There are people in the Adult Alienated (or Estranged) Children community who believe we (the parents) should apologize to our adult children for “our roles” in the estrangement. It’s a sentiment that sticks in my craw for many reasons, but I understand it thanks to a woman named Margaret. She had an epiphany one day about “her role” in her abusive relationship. Her role was merely being there as a target for her husband’s abuse. Having a role in it doesn’t mean we caused it.
The purveyors of this philosophy suggest it’s a way to open the door for some hopeful someday potential reconciliation. Well. Isn’t that optimistic?
I don’t believe we’ll ever reconcile, because when you decide on a course of action or attitude, you’re married to it for life, and changing your mind would prove too embarrassing after you’ve gone to extreme pains to gain a following for whatever your anger du jour happens to be. I think you’ll remember the confusion among the family members in trying to figure out whether J was your BFF today, or a pariah to be vehemently bashed.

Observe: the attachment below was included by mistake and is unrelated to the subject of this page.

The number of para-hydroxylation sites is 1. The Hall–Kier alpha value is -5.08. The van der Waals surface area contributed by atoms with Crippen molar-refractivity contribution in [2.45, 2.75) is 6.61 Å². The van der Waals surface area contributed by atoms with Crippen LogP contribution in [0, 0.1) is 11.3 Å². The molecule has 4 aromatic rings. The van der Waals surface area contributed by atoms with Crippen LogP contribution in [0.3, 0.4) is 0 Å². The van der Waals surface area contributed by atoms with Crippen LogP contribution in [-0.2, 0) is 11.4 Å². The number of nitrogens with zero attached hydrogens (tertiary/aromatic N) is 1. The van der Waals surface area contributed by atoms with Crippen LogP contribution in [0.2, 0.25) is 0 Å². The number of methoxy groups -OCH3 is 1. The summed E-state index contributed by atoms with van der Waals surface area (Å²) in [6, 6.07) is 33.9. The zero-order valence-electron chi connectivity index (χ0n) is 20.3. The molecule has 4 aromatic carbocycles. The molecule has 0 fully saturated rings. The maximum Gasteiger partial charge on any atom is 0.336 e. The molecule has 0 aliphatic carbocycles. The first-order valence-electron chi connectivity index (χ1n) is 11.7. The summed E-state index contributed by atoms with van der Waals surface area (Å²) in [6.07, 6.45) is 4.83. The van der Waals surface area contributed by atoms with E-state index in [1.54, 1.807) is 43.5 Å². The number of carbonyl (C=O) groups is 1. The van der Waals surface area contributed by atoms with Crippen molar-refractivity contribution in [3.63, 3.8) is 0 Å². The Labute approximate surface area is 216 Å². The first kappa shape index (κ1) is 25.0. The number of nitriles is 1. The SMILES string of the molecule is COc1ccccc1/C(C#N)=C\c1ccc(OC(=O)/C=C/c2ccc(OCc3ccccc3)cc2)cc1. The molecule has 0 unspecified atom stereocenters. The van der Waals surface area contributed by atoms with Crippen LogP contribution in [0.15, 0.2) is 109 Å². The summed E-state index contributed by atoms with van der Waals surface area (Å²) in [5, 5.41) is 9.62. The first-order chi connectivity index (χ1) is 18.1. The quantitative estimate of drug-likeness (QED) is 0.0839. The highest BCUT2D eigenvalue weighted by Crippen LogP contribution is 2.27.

All that notwithstanding, I realize I do owe you an apology, despite how many times I apologized in the past for things other people did that I tried to fix or help you recover from but couldn’t because I was just a bystander, not a participant. In fact, I owe you many more apologies, so I’m giving them to you now. It’s part of my Mother’s Day present to myself this year. You don’t want me there to say it to you in person, so I offer this, in public black & white: